Bärbel Grässlin

Michael Beutler

07 Jun - 19 Jul 2014

Michael Beutler, Zustand mit Loops und Kringeln, Jun 7—Jul 19 2014
Zustand mit Loops und Kringeln
7 June — 19 July 2014

Status with loops and curls – There is a lot of hustle-and-bustle when Michael Beutler set about mounting his exhibition at Galerie Grässlin. As was the case in 2010, the gallery space has temporarily become the artist’s workshop in the run up to the show. At the center of the space and of the industrious goings-on stands a proto-machine, approximately 11 meters in length. It is a central element - and the starting point of the installation. A team of assistants uses this device to compress lengths of paper into loops and curls, which bit by bit gradually seize hold of the gallery space. With the individual elements of the work Beutler negotiates the preexisting spatial situation architecturally and historically, incorporating it and rendering specific aspects visible. The gallery rooms previously housed a second hand shop called Endless Summer, which is also the title of a legendary surf film. The shape of the proto-machine is based on a longboard, it cuts across the gallery’s central visual axis. The back wall of the gallery space remains empty – loops and curls pile up to form a mountain of waves on the central wall.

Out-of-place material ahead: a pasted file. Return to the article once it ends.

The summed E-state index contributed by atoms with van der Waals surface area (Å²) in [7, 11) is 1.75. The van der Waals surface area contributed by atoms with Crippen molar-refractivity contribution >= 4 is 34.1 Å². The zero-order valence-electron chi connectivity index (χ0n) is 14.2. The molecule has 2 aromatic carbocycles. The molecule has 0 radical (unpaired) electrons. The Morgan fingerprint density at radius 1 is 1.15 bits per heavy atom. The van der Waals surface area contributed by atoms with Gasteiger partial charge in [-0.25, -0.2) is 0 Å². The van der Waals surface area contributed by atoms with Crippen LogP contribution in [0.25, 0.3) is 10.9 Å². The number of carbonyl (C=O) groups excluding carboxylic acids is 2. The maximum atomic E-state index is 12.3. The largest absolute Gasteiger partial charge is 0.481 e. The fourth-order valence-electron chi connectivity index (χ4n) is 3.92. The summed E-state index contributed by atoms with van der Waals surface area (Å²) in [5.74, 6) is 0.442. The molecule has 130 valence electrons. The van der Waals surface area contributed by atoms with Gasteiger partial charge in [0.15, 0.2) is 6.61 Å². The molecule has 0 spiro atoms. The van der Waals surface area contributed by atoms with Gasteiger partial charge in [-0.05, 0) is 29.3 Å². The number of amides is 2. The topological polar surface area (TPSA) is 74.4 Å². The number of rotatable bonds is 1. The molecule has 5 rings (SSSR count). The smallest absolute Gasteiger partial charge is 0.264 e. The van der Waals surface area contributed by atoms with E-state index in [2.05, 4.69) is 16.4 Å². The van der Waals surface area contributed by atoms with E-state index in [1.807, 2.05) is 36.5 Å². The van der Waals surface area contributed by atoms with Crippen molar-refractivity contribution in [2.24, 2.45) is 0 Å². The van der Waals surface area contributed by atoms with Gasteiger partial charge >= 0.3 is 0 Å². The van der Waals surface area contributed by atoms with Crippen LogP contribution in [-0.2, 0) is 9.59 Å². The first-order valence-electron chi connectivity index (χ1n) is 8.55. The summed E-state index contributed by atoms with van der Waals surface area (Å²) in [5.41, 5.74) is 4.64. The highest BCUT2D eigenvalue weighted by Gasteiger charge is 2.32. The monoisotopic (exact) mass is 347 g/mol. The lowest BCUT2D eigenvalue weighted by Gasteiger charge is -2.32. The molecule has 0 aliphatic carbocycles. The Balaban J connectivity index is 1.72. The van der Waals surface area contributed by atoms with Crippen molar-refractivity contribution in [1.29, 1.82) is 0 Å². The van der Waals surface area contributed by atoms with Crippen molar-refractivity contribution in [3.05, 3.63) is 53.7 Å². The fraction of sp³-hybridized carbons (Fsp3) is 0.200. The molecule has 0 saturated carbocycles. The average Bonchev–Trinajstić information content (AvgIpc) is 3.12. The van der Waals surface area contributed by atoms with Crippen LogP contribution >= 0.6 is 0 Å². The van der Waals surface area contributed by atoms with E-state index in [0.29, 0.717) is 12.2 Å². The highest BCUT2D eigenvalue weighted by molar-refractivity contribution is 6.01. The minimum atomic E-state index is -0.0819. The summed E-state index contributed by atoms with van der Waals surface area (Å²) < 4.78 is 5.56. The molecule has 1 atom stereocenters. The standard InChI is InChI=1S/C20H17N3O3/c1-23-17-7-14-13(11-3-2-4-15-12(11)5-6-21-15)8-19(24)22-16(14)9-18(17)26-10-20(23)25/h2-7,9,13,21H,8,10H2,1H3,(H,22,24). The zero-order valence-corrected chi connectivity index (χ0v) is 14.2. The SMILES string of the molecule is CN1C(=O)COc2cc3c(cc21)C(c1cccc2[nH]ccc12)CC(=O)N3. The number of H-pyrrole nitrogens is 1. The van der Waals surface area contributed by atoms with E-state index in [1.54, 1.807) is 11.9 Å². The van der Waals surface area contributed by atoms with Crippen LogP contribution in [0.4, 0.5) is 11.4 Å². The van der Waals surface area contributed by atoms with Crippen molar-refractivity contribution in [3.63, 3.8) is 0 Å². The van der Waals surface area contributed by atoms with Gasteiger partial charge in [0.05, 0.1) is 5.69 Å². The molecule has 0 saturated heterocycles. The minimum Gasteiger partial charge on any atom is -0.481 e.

The pragmatic production process is more than evident in the finished installation. The individual steps can be reconstructed when the shape of the modules is traced back to its origin or when reading Beutler’s instruction, which lays out in meticulous detail what is needed and how to proceed in order to crimp the bundles. Here, Beutler in no way dogmatically eschews electric aids. And so this time a hand-held sewing machine was put to good use connecting the individual lengths of paper and creating a functional ornament, a seam that gives the finished object the look and feel of a ruffed trouser leg.

The installation tackles themes characteristic for Beutler’s work: architecture, work, efficiency, seriality and the question after the conditions under which art is made. Beutler uses industrially manufactured materials, brings these into shape with his proto-machines and with the forms, reacts to the architectural situations and specific characters of each interior or exterior space he works with.

In 2010 Beutler wove three-dimensional tapestries from corrugated board, which themselves became walls. And just shortly his work Polder Peil in the Dutch Zeeland was completed. He oriented his concrete sculptures formally towards an imaginary horizon line, reacting to the peculiarities of an artificially created landscape. The Bielefelder Kunstverein is currently showing Haus Beutler, an exhibition of what looks like an artist studio. It makes Beutler’s involvement with space and material as well as elements of his earlier projects evident by means of drawings, models, material studies, photo and video documentation.

Marina Rüdiger
Translated by Jeremy Gaines

Tags: Michael Beutler